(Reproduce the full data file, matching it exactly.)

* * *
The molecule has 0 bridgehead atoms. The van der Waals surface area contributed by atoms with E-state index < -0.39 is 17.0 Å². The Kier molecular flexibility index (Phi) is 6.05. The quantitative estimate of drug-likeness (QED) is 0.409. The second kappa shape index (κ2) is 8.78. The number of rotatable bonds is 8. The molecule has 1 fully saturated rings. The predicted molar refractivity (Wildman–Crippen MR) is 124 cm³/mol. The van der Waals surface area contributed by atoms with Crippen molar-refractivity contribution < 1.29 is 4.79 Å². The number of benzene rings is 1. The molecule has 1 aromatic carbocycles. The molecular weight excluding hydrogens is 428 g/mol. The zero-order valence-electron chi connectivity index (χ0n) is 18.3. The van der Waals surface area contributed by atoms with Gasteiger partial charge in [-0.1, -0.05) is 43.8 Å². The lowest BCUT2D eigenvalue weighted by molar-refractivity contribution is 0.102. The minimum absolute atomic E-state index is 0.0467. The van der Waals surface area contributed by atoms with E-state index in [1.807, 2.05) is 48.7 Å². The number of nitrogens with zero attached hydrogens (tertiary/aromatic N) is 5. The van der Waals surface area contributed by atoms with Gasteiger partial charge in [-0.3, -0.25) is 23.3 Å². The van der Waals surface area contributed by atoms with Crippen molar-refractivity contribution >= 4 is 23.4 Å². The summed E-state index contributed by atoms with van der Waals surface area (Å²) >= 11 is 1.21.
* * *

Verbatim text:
The molecule has 0 bridgehead atoms. The van der Waals surface area contributed by atoms with E-state index < -0.39 is 17.0 Å². The Kier molecular flexibility index (Phi) is 6.05. The quantitative estimate of drug-likeness (QED) is 0.409. The second kappa shape index (κ2) is 8.78. The number of rotatable bonds is 8. The molecule has 1 fully saturated rings. The predicted molar refractivity (Wildman–Crippen MR) is 124 cm³/mol. The van der Waals surface area contributed by atoms with Crippen molar-refractivity contribution < 1.29 is 4.79 Å². The number of benzene rings is 1. The molecule has 1 aromatic carbocycles. The molecular weight excluding hydrogens is 428 g/mol. The zero-order valence-electron chi connectivity index (χ0n) is 18.3. The van der Waals surface area contributed by atoms with Gasteiger partial charge in [-0.1, -0.05) is 43.8 Å². The lowest BCUT2D eigenvalue weighted by molar-refractivity contribution is 0.102. The minimum absolute atomic E-state index is 0.0467. The van der Waals surface area contributed by atoms with E-state index in [1.807, 2.05) is 48.7 Å². The number of nitrogens with zero attached hydrogens (tertiary/aromatic N) is 5. The van der Waals surface area contributed by atoms with Gasteiger partial charge in [-0.3, -0.25) is 23.3 Å². The van der Waals surface area contributed by atoms with Crippen molar-refractivity contribution >= 4 is 23.4 Å². The summed E-state index contributed by atoms with van der Waals surface area (Å²) >= 11 is 1.21.